The Article 29 Working Party (the “Working Party”) has issued a Working Document intended as a “toolbox” for the use of Binding Corporate Rules (“BCRs”) for Processors aimed at both companies and data protection authorities. This document describes the conditions which must be met and includes a full checklist of requirements. The intention is that this toolbox will build on the Working Party’s previous guidance on BCRs set out in previous Opinions WP153 and WP155.

BCRs are internal rules aimed at helping large multinational companies transfer data between their various geographies through the creation of binding principles, but had been principally aimed at companies that are data controllers. BCRs can be used as an alternative to the Safe Harbor Principles (where there is a transfer to the U.S.) or the Standard Model Clauses adopted by the European Commission. Processor BCRs provide a framework for the international transfer of personal data processed by a company as a data processor that must follow the processing instructions of an external data controller, for example, in third-party outsourcing situations or for the use of cloud computing.

The toolbox sets out a list of minimum requirements, including:

  • a general description of both the data processing and geographic scope of the BCRs and a list of those entities adhering to the BCRs;
  • a clear duty on all members of the Group and their employees to respect the BCRs;
  • an explanation how the rules are binding on each group entity and individual employees;
  • a clear duty for each entity to cooperate with data protection authorities (DPAs) and for the primary data processor to cooperate with the controller; and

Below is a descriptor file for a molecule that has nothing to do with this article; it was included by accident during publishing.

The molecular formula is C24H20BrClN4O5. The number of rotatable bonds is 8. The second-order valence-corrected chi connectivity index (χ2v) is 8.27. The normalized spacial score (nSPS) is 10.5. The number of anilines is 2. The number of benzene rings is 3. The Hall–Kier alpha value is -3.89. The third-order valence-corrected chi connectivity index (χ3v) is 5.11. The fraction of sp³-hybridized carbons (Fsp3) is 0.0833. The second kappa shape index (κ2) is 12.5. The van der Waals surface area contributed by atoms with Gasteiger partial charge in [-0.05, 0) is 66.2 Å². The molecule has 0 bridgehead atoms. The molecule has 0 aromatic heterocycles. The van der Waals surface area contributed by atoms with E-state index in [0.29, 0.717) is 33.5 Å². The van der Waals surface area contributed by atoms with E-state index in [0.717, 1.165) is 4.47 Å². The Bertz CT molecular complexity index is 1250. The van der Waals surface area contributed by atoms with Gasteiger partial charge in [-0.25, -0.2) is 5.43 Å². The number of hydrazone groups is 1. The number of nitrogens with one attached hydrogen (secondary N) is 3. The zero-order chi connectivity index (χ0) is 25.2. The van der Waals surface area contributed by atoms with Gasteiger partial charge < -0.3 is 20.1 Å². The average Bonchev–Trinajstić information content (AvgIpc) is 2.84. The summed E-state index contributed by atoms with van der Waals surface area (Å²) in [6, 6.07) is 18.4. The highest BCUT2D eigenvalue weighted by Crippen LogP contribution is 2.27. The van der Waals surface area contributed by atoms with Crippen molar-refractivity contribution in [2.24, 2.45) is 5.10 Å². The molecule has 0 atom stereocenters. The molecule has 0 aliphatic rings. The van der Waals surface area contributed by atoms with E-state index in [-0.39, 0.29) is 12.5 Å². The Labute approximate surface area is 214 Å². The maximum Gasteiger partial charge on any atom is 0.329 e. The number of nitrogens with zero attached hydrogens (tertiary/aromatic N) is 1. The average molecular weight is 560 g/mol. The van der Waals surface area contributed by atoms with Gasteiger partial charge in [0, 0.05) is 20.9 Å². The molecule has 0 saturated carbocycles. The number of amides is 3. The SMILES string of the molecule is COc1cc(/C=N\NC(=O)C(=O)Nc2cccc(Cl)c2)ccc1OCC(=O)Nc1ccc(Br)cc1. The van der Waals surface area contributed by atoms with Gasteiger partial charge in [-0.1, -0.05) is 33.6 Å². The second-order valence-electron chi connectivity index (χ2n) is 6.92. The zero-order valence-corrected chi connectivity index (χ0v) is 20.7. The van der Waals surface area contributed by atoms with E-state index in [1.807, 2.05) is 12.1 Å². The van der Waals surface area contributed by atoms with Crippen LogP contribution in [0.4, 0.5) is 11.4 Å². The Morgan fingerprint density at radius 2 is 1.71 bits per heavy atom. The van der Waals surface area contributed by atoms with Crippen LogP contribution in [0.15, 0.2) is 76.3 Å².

• a grant of third-party beneficiary rights on data subjects in the event the data controller factually disappears, ceases to exist in law or becomes insolvent.

The BCRs would also be binding on the controller in that they would form part of the agreement between controller and processor, and in addition, processors may be obliged to publish the BCRs on their website.

A key provision of Processor BCRs is the liability it would impose on a processor’s main EU group member, as that company would assume liability for breaches committed by members outside of the EU or by third-party sub-processors and would include confirmation of that company having sufficient assets to shoulder the liability.

Other requirements of the Processor BCRs include confirmation of a training programme in place, an audit programme and a complaint handling process including a network of privacy officers for handling complaints. The Processor BCRs need to specify the relationship between the BCRs and the relevant applicable data protection law and evidence a commitment that each member company will notify the data controller if they cannot comply with designated data protection legislation or their obligations. Upon receiving such notice, the data controller would have a right to suspend data transfer or terminate the contract.

While modifications to Processor BCRs would be permitted, any changes would have to be reported to the group members, the relevant DPA and the controller, and where the modifications affect the processing, the controller would be able to object or terminate the agreement. Only updates to the BCRs or the list of processor members would be exempt from any reapplication.

The toolbox provides some guidance for subprocessing by members and non-member companies, including the subcontracting under the controller/processor agreement of the Processor BCRs, but only with the controller’s prior written consent.

Data controllers would also have obligations in relation to the use of a processor who has agreed to the Processor BCRs, such as informing data subjects of the existence of the Processor BCRs, the existence of processors based outside of the EU and whether any sensitive personal data will be transferred to a third country not providing adequate protection.